That’s why I was liking the direction of the philosophical proofs —> Christian doctrine.


#18

The way I was told to understand this is that…aliens would possess a technology the likes of which we have never seen. With it, they would be able to replicate just how the Earth/human beings were created. Thus proving that they created everything and not God.

Another form of this was that they would be able to produce a sort of “video” that can show the past and totally invalidate Christ as either existing or being Divine.


#19

Perhaps irrational is too strong a word for the concept, but not for the people. I would call the concept implausible, but pretty much all the presented “evidence” is clearly refutable, so it is irrational to continue believing in it.

Yeah, that sort of nonsense is a perfect example of the type of “evidence” irrational people believe. Basically every last “proof” that show has put forward has been given a reasonable explanation. That show’s entire premise is based on the assumption that ancient humans were way stupider than they probably were. There’s also a heaping helping of fakery, like with those stupid helicopter and tank hieroglyphs… Irrational people latch on to that sort of “evidence” because it supports their presuppositions, not because it’s actually evidence.

With certain viewpoints, the only way to engage is to refute. You can’t treat them all as equal, because, in my experience, people who believe this sort of stuff will take any kind of hesitation, or a lack of explanation for any one detail, and claim that that proves their point. Your experience may differ, but my harshness is because, in my experience, they won’t listen no matter what you say, so you might as well be blunt.

I’m not saying aliens don’t exist. I don;t believe they do, but I have no evidence for that apart from the lack of evidence for aliens. Rather, my issue is with people who take the potential, and treat it as facts without actual evidence. I know they think they have evidence, but that doesn’t actually mean they do.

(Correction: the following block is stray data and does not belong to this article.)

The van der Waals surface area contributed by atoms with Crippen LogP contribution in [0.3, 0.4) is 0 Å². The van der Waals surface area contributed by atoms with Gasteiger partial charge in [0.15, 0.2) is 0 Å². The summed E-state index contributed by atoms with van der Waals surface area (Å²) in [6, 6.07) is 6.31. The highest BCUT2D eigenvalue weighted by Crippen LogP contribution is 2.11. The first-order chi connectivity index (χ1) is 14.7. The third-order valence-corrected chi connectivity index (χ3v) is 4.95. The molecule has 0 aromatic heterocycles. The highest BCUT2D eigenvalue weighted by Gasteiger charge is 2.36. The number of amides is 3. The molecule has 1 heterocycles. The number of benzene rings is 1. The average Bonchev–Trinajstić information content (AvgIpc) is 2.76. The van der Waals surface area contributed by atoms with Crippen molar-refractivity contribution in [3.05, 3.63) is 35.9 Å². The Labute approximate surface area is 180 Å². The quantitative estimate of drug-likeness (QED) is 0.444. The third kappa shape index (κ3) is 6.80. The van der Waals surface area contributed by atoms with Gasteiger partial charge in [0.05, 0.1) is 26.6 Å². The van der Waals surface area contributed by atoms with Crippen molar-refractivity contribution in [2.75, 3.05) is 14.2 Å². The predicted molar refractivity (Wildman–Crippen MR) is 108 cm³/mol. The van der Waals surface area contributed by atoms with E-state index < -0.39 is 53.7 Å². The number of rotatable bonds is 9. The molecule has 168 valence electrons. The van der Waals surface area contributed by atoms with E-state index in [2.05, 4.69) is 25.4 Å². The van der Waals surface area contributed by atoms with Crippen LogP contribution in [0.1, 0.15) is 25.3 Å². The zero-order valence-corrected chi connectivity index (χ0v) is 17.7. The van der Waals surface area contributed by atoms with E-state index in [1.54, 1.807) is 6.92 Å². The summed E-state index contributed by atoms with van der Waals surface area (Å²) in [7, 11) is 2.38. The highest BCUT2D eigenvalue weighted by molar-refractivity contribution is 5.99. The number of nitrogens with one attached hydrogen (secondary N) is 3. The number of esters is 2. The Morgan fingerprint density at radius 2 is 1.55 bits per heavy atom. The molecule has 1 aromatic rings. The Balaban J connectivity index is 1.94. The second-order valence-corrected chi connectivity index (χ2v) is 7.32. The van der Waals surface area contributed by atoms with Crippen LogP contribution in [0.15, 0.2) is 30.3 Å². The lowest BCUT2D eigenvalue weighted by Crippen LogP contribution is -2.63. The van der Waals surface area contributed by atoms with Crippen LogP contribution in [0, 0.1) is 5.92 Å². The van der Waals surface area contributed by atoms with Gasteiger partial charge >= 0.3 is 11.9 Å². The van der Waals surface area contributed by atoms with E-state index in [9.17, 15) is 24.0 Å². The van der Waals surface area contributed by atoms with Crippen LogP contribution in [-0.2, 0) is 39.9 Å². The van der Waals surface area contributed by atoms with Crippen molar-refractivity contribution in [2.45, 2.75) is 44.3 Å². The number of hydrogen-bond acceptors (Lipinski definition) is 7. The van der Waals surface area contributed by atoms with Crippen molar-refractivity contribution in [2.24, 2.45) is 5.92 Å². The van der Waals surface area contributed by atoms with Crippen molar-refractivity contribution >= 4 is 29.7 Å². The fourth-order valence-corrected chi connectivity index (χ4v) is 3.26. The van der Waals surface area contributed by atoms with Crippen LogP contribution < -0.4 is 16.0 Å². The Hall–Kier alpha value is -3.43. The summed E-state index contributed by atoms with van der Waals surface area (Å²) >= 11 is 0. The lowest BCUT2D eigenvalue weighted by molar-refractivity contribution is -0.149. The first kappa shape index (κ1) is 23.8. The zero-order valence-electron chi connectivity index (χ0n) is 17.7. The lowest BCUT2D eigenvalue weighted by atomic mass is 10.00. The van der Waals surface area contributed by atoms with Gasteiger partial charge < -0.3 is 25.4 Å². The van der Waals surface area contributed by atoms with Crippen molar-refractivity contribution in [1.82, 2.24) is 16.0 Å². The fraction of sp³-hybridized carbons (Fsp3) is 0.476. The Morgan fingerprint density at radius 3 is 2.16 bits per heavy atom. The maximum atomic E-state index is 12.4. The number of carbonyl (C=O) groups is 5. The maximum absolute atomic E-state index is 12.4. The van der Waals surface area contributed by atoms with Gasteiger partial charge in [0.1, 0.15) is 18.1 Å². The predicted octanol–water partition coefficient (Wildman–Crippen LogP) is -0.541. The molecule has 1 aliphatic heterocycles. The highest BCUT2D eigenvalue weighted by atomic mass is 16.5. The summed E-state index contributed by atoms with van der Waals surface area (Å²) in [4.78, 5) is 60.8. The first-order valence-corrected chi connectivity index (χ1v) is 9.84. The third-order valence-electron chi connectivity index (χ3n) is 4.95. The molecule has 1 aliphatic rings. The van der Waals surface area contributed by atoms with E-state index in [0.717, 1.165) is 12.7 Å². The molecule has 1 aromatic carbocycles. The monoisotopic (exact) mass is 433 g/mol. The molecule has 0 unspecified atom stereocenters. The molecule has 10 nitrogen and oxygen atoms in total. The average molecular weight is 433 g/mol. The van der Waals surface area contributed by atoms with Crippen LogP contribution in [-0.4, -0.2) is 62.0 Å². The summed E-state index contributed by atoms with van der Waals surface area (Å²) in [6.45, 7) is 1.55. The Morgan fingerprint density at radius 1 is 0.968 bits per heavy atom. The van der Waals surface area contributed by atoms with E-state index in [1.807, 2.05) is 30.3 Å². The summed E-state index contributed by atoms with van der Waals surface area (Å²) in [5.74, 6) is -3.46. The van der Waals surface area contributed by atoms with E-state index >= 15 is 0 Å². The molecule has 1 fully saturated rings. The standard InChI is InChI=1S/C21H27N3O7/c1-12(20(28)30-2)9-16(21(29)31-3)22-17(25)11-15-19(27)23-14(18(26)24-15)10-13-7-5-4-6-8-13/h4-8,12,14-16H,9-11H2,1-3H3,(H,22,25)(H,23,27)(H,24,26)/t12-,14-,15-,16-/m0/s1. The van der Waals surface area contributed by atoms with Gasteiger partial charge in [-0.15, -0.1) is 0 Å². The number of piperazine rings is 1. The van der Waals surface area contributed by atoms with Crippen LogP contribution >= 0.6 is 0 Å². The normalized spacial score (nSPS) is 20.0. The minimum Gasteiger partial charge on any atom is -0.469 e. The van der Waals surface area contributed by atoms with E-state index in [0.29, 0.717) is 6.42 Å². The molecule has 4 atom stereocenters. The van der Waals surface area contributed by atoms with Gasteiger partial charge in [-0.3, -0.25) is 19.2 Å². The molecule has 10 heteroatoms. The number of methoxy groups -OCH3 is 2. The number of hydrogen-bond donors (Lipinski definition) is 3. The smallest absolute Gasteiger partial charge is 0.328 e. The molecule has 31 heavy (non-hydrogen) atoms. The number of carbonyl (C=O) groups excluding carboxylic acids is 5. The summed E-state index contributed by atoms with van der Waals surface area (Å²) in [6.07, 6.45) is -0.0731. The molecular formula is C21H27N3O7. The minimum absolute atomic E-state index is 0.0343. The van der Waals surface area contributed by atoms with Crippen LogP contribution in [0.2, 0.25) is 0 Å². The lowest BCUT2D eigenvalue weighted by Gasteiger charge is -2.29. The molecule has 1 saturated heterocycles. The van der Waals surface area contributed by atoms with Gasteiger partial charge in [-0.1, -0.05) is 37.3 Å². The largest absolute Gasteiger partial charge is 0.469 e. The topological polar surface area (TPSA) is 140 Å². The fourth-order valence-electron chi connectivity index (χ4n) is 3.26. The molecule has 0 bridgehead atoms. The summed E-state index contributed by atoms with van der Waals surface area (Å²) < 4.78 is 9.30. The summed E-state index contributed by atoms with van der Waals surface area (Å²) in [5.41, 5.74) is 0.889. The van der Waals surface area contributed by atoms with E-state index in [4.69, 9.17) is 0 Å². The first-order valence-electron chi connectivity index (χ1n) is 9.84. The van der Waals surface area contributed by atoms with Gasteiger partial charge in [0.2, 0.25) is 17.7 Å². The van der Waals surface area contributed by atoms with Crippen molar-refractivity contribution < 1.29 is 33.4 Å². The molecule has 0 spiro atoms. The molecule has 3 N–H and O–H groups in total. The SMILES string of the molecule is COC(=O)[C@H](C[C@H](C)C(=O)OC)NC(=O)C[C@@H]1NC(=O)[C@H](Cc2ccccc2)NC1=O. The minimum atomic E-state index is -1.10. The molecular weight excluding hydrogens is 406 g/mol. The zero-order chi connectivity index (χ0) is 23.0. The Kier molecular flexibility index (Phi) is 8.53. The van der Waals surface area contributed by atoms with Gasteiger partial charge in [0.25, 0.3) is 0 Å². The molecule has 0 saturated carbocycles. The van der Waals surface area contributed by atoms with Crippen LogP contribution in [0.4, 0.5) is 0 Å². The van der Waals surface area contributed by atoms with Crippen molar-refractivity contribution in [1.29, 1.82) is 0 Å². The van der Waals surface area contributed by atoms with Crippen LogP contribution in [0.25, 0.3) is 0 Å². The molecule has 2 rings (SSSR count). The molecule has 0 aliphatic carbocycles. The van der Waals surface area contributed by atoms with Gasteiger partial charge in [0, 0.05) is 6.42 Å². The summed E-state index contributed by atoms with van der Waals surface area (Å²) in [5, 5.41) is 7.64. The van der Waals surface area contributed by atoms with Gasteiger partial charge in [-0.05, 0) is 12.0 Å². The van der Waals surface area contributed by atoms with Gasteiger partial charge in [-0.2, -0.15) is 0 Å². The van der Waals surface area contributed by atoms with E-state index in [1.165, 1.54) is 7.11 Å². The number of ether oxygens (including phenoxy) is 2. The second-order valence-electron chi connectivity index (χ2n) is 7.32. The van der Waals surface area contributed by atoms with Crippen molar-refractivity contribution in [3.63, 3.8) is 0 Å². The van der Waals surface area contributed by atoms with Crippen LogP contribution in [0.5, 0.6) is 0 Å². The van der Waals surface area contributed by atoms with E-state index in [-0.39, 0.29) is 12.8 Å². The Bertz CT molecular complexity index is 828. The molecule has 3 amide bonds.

To this end, the only thing you really can do is help them to see that their evidence isn’t actually evidence. Until they are able to let go of that, they’re always going to fall back on aliens as a potential cause, and in their minds, potential causes are enough to refute real evidence. I would also revert to my earlier discussion about adhering to the necessary qualities of God which we can discern through philosophy. Every last religion we know is man-made (the Greek / Roman pantheons, for example, or Scientology), has deities / causes which contradict the necessary attributes of God. It is perfectly reasonable to assume that any religion created by extraterrestrials would suffer similar limitations in their depictions of deity. The only two religions which do not suffer from these issues are Judaism and Christianity, and so they have the strongest claims to real Truth.

I have to stop replying now, this discussion is distracting me from my work a little bit more than I can afford right now. Sorry to post and run >_>


#20

Scientifically speaking i agree. There is no evidence. But having said that, all you can really say that you haven’t had any experiences that would suggest that they exist and that therefore you have no reason to count their existence against your own beliefs. I agree with this. However i see nothing intrinsically unreasonable about the possibility of alien encounters and it may very well be true that people really have had experiences that can only be described as alien in nature.

This is to say i am open minded about the possibility. Lets just say that we can still have a theological discussion about the possibility of aliens without looking like lunatics…